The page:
The resignation of senior vice president of news and public affairs Leung Ka-wing was accepted by the broadcaster with immediate effect. His deputy, vice president Tammy Tam Wai-yee, tendered her resignation soon after ATV announced Leung’s departure around 5pm.
In a phone interview with ATV news, Leung said: “Why do I have to take full responsibility? It is because I failed to stop that news report from being aired despite my all-out efforts.”
He did not say who had insisted on running the report on July 6, only that he had tendered his resignation two days after the report was aired. ATV major investor Wang Zheng earlier denied suggestions he was the source of the announcement.”
“Former Asia Television news chief Leung Ka- wing has come under pressure from lawmakers to reveal everything surrounding his resignation at a Legislative Council panel meeting.
The request comes one day after Leung quit, saying he was taking full responsibility for not being able to prevent the station from airing an erroneous report on the death of former president Jiang Zemin.
His deputy, vice president Tammy Tam Wai- yee, tendered her resignation soon after ATV announced Leung’s departure on Monday afternoon.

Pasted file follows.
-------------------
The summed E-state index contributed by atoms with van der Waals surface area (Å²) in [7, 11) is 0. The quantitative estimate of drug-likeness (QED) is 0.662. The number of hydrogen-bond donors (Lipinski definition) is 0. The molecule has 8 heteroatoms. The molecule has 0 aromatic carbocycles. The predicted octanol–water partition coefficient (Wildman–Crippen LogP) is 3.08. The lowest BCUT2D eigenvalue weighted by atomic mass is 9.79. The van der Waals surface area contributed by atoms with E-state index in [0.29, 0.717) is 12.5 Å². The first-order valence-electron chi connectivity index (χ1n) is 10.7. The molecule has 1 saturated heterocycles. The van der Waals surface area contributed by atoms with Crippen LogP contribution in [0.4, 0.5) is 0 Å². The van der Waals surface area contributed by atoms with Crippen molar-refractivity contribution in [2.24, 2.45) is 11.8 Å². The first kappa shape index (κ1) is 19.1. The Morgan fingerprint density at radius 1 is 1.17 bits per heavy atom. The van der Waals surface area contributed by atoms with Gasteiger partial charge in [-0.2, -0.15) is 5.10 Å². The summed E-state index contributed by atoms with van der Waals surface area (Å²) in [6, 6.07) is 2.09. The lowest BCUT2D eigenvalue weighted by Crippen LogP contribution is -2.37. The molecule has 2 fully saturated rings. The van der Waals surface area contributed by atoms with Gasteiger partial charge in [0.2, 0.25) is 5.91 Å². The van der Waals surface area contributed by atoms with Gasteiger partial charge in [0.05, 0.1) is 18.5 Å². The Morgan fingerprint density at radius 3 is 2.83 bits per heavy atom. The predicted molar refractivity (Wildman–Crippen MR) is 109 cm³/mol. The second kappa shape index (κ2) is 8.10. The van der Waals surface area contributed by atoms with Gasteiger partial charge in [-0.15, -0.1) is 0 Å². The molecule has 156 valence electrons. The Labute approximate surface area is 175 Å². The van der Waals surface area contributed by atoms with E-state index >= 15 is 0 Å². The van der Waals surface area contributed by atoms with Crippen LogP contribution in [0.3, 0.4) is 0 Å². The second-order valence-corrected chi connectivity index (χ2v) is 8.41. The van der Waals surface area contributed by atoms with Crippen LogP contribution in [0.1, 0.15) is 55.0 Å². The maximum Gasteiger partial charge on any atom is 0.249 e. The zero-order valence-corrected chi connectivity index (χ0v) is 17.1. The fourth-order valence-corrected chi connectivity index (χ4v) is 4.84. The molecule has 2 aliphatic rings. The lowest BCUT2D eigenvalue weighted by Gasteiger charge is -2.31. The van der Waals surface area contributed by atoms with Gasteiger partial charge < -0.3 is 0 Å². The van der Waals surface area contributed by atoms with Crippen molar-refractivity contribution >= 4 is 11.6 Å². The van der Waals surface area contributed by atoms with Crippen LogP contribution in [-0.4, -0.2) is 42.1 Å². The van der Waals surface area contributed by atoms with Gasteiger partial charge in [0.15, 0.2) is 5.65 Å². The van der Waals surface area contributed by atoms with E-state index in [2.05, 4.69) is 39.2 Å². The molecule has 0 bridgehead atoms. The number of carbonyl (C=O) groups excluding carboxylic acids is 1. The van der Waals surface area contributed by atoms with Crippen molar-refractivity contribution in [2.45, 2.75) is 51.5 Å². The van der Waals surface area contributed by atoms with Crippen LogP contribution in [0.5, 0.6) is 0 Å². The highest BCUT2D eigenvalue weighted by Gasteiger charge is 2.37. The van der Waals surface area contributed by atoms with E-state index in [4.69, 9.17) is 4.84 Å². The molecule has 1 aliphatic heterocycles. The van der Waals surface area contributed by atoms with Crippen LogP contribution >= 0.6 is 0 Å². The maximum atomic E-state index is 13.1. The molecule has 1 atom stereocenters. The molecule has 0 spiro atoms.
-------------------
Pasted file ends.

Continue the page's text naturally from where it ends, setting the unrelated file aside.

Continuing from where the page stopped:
Leung’s remarks sparked speculation that editorial independence may have been compromised by the station’s top management and there are now doubts as to whether those responsible for the report were impartial. Read the rest of this entry »
I am a keen observer of pretty girls in HK and around the world. Unfortunately today, against my better judgement, I will argue the Hong Kong newspaper Apple B.B. Daily should voluntarily stop taking photos of some of these pretty girls (中環我至靚) in Central, Hong Kong. Yes, some of these photos taking and publishing has to be stopped! Especially many of the photos that I love the most. Isn’t this paradoxical?
As you may have noticed already, the pretty girls in only 3, yes three, out of the above 13 photos actually post for the photos! And as you can read from the Flickr set, only those 3 photos have people’s names attached.